Have you spelled that 12th century king’s name correctly? Word knows the most famous surnames (Rembrandt, Thatcher) and has the most common baby names (Emma, Liam) in its database, but all other names get flagged.
Grammar checkers get an even poorer grade than spelling checkers. It’s not really their fault—because so many combinations of words can form clauses and so many clauses can form sentences, it is nearly impossible for grammar checkers to definitively rule on anything beyond the simplest sentence or specific error.
The only good thing about this is that it forces writers to keep things simple. If Word underlines your sentence with a green squiggle, something is wrong with it. Period. You don’t necessarily need to know what is wrong. Just go in and simplify—and simplify—and simplify—until Word is satisfied.
Some of you are gritting your teeth and cussing me right now, but think about it. This advice is coming from the queen of long sentences! It has taken years for the Kool-Aid to take effect, but I worship at the altar of simplicity. The best writing is clear and concise.
Are your sentences so complex that Word can’t get through them? Split those long trains in half. Cut a comma or two and the clauses that go with them. Your finger won’t break as you hit delete. Your readers will thank you.
Word claims it will catch passive sentences, but it never flinched when it met the passive voice in this post. “Well-known proper nouns are capitalized automatically” got no green squiggles.
Word will, pretty much: accept any punctuation—you put; in as, correct,, as long as you don’t double it—up. My two-year-old granddaughter is a better punctuation checker.
Hyphens, Compound Words
Although Word catches some incorrect hyphenation and compound words, I find it inconsistent. When I type “I am spending my honey moon at an all inclusive resort,” Word flags neither all-inclusive nor honeymoon.
Plurals, Plural Possessives
Despite its promises to catch errors in plurals, Word misses the mark on many, like in this sentence: “Chao litigated two case in court last week.” It missed the lesson on plural possessives, leaving unscathed sentences such as “The boys jackets were covered with mud.”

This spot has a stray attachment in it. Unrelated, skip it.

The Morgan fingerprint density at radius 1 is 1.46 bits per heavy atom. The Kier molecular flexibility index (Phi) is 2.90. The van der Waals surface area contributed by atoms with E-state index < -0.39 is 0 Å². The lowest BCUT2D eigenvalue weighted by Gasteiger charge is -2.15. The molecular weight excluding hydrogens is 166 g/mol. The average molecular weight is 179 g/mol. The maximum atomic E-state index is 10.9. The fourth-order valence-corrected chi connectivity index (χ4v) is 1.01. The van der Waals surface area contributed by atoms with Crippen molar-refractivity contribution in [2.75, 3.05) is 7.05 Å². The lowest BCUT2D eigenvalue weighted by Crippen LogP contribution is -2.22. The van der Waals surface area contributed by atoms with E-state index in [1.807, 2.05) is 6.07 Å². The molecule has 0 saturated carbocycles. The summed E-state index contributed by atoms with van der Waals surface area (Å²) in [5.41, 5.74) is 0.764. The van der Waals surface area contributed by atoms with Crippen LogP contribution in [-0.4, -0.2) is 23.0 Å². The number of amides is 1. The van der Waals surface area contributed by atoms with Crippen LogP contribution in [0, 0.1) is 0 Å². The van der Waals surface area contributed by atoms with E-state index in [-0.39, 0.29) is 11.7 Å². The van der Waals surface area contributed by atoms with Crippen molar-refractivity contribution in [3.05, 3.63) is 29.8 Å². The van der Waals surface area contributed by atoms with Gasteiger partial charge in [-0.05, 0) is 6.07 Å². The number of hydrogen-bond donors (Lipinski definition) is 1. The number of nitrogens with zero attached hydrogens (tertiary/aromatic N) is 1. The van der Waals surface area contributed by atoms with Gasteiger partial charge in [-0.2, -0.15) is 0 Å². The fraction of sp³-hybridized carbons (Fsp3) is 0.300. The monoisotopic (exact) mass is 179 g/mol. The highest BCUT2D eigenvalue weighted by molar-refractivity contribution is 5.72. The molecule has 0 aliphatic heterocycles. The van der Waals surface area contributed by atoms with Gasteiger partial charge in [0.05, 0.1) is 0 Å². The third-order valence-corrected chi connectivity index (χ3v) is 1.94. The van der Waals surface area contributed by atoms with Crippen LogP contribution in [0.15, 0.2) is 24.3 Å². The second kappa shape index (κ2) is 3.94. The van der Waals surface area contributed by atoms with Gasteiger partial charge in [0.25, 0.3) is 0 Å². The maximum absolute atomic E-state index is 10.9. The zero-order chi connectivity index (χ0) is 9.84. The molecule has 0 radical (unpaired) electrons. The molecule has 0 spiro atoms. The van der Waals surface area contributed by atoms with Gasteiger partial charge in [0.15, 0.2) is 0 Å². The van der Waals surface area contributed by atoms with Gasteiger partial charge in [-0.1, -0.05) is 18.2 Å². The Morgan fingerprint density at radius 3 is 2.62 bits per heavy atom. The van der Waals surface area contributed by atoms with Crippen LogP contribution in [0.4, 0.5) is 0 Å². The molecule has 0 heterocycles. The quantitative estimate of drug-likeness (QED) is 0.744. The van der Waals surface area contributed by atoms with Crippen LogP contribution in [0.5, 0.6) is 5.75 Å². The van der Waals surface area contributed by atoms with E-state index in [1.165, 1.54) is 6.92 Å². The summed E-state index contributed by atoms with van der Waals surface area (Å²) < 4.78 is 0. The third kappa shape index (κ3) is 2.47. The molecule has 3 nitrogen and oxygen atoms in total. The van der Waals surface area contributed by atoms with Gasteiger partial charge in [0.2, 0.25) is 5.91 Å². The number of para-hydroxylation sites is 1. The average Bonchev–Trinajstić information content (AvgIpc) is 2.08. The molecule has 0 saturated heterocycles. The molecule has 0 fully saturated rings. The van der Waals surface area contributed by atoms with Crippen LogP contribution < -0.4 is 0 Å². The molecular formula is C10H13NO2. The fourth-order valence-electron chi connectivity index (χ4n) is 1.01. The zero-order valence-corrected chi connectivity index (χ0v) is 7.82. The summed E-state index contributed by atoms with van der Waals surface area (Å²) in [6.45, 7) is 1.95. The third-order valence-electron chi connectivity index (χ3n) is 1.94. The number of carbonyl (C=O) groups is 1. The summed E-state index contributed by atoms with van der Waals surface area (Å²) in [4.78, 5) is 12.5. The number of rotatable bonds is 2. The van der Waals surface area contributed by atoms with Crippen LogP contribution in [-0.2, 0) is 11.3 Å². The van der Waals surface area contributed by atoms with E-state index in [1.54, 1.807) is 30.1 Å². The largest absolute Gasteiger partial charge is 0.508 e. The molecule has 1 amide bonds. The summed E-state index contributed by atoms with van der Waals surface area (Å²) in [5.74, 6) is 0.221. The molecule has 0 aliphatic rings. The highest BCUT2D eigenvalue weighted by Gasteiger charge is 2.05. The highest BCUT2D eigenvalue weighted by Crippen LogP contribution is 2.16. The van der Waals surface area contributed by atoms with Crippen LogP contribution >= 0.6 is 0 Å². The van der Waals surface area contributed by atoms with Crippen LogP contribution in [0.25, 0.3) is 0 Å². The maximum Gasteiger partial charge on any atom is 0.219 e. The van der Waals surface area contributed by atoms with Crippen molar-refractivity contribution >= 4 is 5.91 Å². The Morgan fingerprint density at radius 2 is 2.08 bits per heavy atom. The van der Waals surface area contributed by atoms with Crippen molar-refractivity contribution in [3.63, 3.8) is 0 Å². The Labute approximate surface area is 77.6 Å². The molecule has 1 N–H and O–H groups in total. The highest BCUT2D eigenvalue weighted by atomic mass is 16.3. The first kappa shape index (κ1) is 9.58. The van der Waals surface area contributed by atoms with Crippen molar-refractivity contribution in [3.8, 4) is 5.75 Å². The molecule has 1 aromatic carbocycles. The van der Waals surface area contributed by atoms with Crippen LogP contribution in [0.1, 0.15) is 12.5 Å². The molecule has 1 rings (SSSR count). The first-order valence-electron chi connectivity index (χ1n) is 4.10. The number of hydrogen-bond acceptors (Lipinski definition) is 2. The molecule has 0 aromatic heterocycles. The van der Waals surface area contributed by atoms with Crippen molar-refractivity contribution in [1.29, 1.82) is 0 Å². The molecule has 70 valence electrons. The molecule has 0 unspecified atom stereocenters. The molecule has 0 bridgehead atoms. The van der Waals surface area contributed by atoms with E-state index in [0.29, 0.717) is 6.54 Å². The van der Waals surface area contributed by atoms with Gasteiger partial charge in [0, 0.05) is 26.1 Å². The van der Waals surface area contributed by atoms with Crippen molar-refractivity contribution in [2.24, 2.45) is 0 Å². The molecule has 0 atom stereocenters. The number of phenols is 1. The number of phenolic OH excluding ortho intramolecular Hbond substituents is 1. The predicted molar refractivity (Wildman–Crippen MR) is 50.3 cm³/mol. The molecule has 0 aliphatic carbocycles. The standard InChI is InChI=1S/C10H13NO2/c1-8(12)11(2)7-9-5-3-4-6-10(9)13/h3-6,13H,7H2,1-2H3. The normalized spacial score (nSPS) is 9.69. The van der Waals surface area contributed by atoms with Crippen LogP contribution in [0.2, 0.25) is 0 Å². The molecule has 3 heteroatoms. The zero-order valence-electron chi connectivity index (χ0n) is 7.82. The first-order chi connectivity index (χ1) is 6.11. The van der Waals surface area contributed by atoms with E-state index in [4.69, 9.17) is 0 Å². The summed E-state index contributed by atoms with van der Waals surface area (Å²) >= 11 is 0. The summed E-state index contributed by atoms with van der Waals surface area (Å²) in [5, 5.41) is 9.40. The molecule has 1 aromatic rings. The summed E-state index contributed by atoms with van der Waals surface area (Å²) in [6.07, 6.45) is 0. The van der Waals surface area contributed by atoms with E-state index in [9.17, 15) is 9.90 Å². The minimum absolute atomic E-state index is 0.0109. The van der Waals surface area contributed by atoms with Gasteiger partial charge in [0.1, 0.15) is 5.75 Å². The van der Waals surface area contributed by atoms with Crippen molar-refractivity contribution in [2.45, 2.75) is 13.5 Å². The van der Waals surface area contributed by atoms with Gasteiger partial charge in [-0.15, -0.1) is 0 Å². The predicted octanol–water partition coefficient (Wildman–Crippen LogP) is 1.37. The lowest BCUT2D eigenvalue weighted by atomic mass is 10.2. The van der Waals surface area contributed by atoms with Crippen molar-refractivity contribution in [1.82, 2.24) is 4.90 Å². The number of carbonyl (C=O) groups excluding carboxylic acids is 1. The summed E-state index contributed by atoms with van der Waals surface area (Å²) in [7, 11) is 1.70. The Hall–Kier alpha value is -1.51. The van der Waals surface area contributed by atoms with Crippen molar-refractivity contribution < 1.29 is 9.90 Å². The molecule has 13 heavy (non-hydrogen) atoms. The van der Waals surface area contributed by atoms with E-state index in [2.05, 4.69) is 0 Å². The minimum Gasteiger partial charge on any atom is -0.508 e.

Set to its factory default, here are other possible writing errors to which love Word is blind:
- Gender-specific words
- Long sentences
- Sentences beginning with And, But, Hopefully
- Successive nouns
- Successive prepositional phrases
- Unclear phrasing
- First person
- Split infinitives
- Inconsistencies in using Oxford (serial) comma
- Comma inside or outside quotation marks
- Number of spaces after a sentence
You can tweak Word’s spelling and grammar preferences to ask it to look for these errors. I’ll show you how to do this next time. (Whether Word will do as you ask is another story!)
Enjoy this video of Taylor Mali performing his hilarious and slightly ribald poem, “The The Impotence of Proofreading.”
Please share your experiences with spelling and grammar checkers below.
3 thoughts on “Have You Seen Your Spellchecker Naked?”
Yes, skyecaitlin, spell checker is a helpful tool, but only a tool. Thanks for reminding everyone that we writers are the final checkers. Our own effort–or laziness–determines whether we feel triumph or shame. Thanks for your input!
I agree with all you said; spell checker works at times, but not with homonyms or certain words. We need to reread everything we write in order to feel good about ourselves and our writing.